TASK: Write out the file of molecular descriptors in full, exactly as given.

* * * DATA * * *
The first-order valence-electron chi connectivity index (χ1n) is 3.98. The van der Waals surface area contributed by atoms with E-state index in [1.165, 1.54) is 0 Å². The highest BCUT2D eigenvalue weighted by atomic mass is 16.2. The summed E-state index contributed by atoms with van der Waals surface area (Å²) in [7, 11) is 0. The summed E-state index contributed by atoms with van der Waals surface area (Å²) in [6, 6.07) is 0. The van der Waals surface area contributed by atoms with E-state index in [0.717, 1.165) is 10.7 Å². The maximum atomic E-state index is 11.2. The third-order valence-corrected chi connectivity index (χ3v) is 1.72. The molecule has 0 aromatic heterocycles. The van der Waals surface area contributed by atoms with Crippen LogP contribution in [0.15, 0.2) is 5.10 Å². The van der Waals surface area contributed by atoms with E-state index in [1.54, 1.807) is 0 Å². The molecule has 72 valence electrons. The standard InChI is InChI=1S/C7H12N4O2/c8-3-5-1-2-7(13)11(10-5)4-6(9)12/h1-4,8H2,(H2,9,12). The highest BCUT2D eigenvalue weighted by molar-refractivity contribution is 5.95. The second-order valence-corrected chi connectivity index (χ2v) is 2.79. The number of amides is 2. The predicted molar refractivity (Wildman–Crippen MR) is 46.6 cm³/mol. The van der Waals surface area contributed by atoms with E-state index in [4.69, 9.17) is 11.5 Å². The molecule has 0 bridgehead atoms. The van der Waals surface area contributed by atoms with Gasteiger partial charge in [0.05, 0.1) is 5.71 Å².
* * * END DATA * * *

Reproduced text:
The first-order valence-electron chi connectivity index (χ1n) is 3.98. The van der Waals surface area contributed by atoms with E-state index in [1.165, 1.54) is 0 Å². The highest BCUT2D eigenvalue weighted by atomic mass is 16.2. The summed E-state index contributed by atoms with van der Waals surface area (Å²) in [7, 11) is 0. The summed E-state index contributed by atoms with van der Waals surface area (Å²) in [6, 6.07) is 0. The van der Waals surface area contributed by atoms with E-state index in [0.717, 1.165) is 10.7 Å². The maximum atomic E-state index is 11.2. The third-order valence-corrected chi connectivity index (χ3v) is 1.72. The molecule has 0 aromatic heterocycles. The van der Waals surface area contributed by atoms with Crippen LogP contribution in [0.15, 0.2) is 5.10 Å². The van der Waals surface area contributed by atoms with E-state index in [1.54, 1.807) is 0 Å². The molecule has 72 valence electrons. The standard InChI is InChI=1S/C7H12N4O2/c8-3-5-1-2-7(13)11(10-5)4-6(9)12/h1-4,8H2,(H2,9,12). The highest BCUT2D eigenvalue weighted by molar-refractivity contribution is 5.95. The second-order valence-corrected chi connectivity index (χ2v) is 2.79. The number of amides is 2. The predicted molar refractivity (Wildman–Crippen MR) is 46.6 cm³/mol. The van der Waals surface area contributed by atoms with E-state index in [4.69, 9.17) is 11.5 Å². The molecule has 0 bridgehead atoms. The van der Waals surface area contributed by atoms with Gasteiger partial charge in [0.05, 0.1) is 5.71 Å².